Psilocybin microdosers demonstrate greater observed improvements in mood and mental health at one month relative to non-microdosing controls

This naturalistic microdosing study used the Quantified Citizen app to assess the effects of microdosing psilocybin (n=953) compared to non-micrdosers (n=180). Small- to medium-sized improvements in mood and mental health were observed over the 30-day period. In older microdosers, combining psilocybin, lion’s mane mushrooms and niacin was associated with psychomotor improvements. These results should be taken lightly as the study lacked an adequate placebo control and all participants were unblinded.


“Psilocybin microdosing involves repeated self-administration of mushrooms containing psilocybin at doses small enough to not impact regular functioning. Microdose practices are diverse and include combining psilocybin with substances such as lion’s mane mushrooms (Hericium erinaceus; HE) and niacin (vitamin-B3). Public uptake of microdosing has outpaced evidence, mandating further prospective research. Using a naturalistic, observational design, we followed psilocybin microdosers (n = 953) and non-microdosing comparators (n = 180) for approximately 30 days and identified small- to medium-sized improvements in mood and mental health that were generally consistent across gender, age and presence of mental health concerns, as we all as improvements in psychomotor performance that were specific to older adults. Supplementary analyses indicated that combining psilocybin with HE and B3 did not impact changes in mood and mental health. However, among older microdosers combining psilocybin, HE and B3 was associated with psychomotor improvements relative to psilocybin alone and psilocybin and HE. Our findings of mood and mental health improvements associated with psilocybin microdosing add to previous studies of psychedelic microdosing by using a comparator group and by examining the consistency of effects across age, gender, and mental health. Findings regarding the combination of psilocybin, HE and B3 are novel and highlight the need for further research to confirm and elucidate these apparent effects.”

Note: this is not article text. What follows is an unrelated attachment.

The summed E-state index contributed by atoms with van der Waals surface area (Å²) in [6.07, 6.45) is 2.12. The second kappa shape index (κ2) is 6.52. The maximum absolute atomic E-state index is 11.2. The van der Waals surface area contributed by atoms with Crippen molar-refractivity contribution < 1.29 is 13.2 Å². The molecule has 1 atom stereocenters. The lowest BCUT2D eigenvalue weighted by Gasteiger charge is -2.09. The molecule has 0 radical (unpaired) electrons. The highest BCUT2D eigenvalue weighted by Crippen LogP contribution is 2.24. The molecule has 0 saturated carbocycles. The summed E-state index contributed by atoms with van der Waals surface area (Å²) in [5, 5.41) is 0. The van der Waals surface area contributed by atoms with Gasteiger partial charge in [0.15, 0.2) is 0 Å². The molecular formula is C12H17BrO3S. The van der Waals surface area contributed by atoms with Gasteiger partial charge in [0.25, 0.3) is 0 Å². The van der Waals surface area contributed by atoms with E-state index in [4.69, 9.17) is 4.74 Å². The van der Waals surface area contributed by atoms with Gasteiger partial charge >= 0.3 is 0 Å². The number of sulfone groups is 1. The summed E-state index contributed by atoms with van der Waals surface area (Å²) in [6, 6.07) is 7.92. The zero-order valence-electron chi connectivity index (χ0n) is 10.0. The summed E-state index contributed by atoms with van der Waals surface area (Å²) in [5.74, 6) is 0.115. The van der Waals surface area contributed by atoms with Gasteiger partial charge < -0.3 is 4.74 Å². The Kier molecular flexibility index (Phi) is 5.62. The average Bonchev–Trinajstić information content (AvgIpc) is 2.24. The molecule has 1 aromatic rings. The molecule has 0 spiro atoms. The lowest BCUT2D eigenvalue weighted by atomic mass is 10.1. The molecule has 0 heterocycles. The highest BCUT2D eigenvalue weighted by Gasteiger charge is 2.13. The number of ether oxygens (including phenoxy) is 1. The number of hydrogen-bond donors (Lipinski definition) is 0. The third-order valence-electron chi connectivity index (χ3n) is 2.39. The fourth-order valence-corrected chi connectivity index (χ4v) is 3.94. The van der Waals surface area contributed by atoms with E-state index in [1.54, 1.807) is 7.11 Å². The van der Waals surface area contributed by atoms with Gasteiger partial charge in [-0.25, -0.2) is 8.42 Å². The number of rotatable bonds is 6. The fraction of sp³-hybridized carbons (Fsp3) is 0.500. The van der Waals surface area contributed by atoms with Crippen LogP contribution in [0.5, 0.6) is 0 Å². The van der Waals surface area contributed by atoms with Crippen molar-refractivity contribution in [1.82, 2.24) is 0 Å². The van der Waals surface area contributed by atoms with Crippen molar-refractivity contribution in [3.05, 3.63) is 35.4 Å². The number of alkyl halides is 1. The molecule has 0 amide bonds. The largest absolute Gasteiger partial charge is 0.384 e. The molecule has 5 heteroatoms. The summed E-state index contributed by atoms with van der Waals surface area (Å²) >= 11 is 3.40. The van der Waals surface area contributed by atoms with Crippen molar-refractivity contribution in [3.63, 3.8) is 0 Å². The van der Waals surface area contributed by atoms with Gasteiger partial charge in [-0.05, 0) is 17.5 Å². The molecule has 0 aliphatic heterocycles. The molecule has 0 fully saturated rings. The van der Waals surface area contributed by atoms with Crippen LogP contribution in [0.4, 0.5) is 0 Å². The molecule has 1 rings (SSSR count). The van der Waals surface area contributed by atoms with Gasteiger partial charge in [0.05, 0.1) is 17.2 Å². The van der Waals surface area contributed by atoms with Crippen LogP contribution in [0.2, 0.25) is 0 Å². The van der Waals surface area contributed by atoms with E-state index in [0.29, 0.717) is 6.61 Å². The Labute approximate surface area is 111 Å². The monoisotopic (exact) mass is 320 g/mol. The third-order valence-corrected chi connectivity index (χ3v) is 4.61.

Authors: Joseph M. Rootman, Maggie Kiraga, Pamela Kryskow, Kalin Harvey, Paul Stamets, Eesmyal Santos-Brault, Kim P. C. Kuypers & Zach Walsh

Summary of Psilocybin microdosers demonstrate greater observed improvements in mood and mental health at one month relative to non-microdosing controls

Psilocybin mushrooms have been used to enhance health and well-being for centuries, and have reemerged outside of their traditional indigenous contexts as a therapeutic agent to treat mental illness and enhance well-being. Microdosing is a popular trend, and involves regular self-administration of psilocybin mushrooms in doses small enough to not impair normal cognitive functioning.

Few prospective studies have evaluated microdosing. The first longitudinal study of microdosing found acute transient improvements across broad domains of psychological functioning on microdosing days, but supplementary analyses suggested that these positive effects may be attributable to expectancies.

In the few published studies that have attempted to use placebo in the context of psychedelic microdosing, improvements in emotional well-being were observed among microdosers, but authors acknowledged the potential confounding effects of breaking blind, as two-thirds of participants accurately guessed their condition.

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Authors associated with this publication with profiles on Blossom

Kim Kuypers
Kim Kuypers is a researcher at Maastricht University. Her work is concerned with understanding the neurobiology underlying flexible cognition, empathy, and well-being. One of the main ways she does is with the use of psychedelics.

Paul Stamets
Paul Stamets is a mycologist (the study of fungi) who is known for his advocacy for the usefulness of mushrooms, amongst those also with psilocybin. He also owns a company and can be found speaking about fungi at places like TED.


Institutes associated with this publication

Quantified Citizen
Quantified Citizen is enabling large-scale correlational studies of which one is focussed on microdosing.

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